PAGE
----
The ALICE report further spells out the problems and costs that result when automation replaces workers.
“When technology eliminates jobs, even if new jobs are created, there is disruption for those losing their jobs and it incurs costs associated with unemployment, moving, and retraining,” the report notes. “The cost of changing jobs will affect millions of U.S. workers, as more than 60 percent of jobs have a higher than 50 percent chance of being replaced by technology by 2020. Low-wage workers, especially those with lower levels of education, are among those most at-risk of not benefiting from new technology-based jobs. For example, a hard-working cashier does not necessarily have the skills to repair digital checkout kiosks. The jobs that remain will be service jobs that cannot be automated and are often low paying, such as health aides, janitors, sales representatives, and movers.”
Wholesale changes by 2025…
Murphy said wholesale job changes could come even sooner, by 2025, and sees the task force as a way to ensure that workers are protected against technological shifts and mitigate the effects of large-scale automation on the state’s economy and workforce. Among its goals will be ensuring that all New Jersey workers find a way to adapt to inevitable technological change and continue to have access to good-paying and meaningful jobs.
He gave the job of evaluating this changing landscape and recommending ways for the state to help workers continue to fit into it to Beth Simone Noveck, whom in August he named as the state’s chief innovation officer. Noveck is a professor in the technology, culture, and society department at the New York University Tandon School of Engineering, where she directs the Governance Lab; she was deputy chief technology officer under President Barack Obama, as well as director of the White House Open Government Initiative.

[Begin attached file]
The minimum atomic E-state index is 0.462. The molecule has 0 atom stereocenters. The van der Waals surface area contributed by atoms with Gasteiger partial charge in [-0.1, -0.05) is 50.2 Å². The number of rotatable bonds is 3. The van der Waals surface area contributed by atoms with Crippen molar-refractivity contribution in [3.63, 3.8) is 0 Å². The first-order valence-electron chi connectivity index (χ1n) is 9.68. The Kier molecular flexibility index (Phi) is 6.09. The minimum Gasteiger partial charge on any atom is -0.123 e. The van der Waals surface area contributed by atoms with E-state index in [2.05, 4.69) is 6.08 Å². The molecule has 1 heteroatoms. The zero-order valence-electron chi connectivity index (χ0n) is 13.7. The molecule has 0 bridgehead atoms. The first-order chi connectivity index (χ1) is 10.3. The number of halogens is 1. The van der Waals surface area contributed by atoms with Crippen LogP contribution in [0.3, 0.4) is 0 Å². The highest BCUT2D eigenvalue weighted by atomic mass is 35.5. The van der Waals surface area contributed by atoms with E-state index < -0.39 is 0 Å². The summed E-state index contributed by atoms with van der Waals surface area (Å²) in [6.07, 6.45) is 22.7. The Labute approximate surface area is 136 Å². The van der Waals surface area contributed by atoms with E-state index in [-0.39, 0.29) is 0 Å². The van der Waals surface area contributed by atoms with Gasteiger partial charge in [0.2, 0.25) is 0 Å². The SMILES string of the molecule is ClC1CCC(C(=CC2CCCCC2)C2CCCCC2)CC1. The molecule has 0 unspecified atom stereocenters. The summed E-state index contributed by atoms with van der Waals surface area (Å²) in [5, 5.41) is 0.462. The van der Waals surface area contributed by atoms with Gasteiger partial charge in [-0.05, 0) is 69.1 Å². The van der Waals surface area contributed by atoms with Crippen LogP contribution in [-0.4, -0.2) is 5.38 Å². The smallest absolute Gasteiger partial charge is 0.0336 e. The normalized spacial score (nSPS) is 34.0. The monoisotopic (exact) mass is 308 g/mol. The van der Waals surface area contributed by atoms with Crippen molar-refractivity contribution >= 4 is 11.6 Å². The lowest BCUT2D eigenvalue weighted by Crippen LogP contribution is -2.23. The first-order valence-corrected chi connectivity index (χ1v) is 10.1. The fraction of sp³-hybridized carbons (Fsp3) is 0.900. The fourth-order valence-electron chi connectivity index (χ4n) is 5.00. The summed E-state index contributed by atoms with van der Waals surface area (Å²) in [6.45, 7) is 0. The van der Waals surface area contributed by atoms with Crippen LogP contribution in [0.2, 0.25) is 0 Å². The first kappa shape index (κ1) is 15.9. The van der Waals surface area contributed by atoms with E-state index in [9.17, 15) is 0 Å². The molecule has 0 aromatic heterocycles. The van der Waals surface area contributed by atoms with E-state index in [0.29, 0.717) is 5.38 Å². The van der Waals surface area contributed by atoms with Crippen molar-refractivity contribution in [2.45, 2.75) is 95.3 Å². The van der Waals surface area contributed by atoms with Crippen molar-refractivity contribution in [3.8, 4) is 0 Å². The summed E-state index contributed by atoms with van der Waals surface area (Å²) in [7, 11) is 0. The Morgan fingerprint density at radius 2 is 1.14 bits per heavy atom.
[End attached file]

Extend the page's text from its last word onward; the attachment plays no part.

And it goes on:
“As technology continues to evolve faster than ever, it is essential for government to prepare for the inevitable challenges and opportunities that lie ahead,” Noveck said in a statement. “We must ensure that our citizens, businesses and institutions — as well as our policies, laws and regulations — are equipped to thrive in the 21st century and beyond.”
The task force is to include up to 25 members, all appointed by the governor, with relevant state and national expertise and experience. Members, who will not be compensated, will be asked to address such questions as which technologies will impact work in the state and when, which residents will be most impacted by the changes and how can state government shape the future workforce.
Murphy’s executive order notes that “while there is no consensus on the exact scope of job loss and job creation, it is clear that there will be significant disruptions to the State’s businesses and workers.”
Not all the changes will be bad, with the shifting of some jobs to automation opening up different occupations and opportunities for dealing with new technology. That is something the state needs to try to anticipate, as well.
The executive order asserts that the state “must prepare for and understand how technological advancements will shape the future availability, conditions, and nature of work and the composition of the workforce.” Ultimately, the advisory body is being asked “to produce an evidence-based policy roadmap for New Jersey to prepare for the future of work.”